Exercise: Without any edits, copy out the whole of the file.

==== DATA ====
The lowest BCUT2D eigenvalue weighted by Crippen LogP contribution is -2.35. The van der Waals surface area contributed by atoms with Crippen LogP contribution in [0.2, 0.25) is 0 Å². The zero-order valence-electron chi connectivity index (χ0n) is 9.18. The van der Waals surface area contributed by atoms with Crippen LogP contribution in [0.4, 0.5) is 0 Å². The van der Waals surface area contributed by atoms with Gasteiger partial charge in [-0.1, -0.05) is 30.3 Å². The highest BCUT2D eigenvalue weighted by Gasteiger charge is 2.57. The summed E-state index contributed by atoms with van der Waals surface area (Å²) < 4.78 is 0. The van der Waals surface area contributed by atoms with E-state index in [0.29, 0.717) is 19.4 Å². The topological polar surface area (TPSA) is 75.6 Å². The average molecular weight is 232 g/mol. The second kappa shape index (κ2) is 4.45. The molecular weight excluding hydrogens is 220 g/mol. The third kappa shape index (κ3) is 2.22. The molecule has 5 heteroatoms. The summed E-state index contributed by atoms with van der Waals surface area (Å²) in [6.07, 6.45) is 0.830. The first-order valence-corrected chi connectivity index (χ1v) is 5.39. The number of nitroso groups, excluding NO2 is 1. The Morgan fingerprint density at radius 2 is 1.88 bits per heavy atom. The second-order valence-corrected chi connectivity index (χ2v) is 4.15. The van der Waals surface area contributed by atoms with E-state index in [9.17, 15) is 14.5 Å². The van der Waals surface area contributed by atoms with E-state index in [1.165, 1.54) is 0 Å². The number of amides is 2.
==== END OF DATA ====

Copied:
The lowest BCUT2D eigenvalue weighted by Crippen LogP contribution is -2.35. The van der Waals surface area contributed by atoms with Crippen LogP contribution in [0.2, 0.25) is 0 Å². The zero-order valence-electron chi connectivity index (χ0n) is 9.18. The van der Waals surface area contributed by atoms with Crippen LogP contribution in [0.4, 0.5) is 0 Å². The van der Waals surface area contributed by atoms with Gasteiger partial charge in [-0.1, -0.05) is 30.3 Å². The highest BCUT2D eigenvalue weighted by Gasteiger charge is 2.57. The summed E-state index contributed by atoms with van der Waals surface area (Å²) < 4.78 is 0. The van der Waals surface area contributed by atoms with E-state index in [0.29, 0.717) is 19.4 Å². The topological polar surface area (TPSA) is 75.6 Å². The average molecular weight is 232 g/mol. The second kappa shape index (κ2) is 4.45. The molecular weight excluding hydrogens is 220 g/mol. The third kappa shape index (κ3) is 2.22. The molecule has 5 heteroatoms. The summed E-state index contributed by atoms with van der Waals surface area (Å²) in [6.07, 6.45) is 0.830. The first-order valence-corrected chi connectivity index (χ1v) is 5.39. The number of nitroso groups, excluding NO2 is 1. The Morgan fingerprint density at radius 2 is 1.88 bits per heavy atom. The second-order valence-corrected chi connectivity index (χ2v) is 4.15. The van der Waals surface area contributed by atoms with E-state index in [9.17, 15) is 14.5 Å². The van der Waals surface area contributed by atoms with E-state index in [1.165, 1.54) is 0 Å². The number of amides is 2.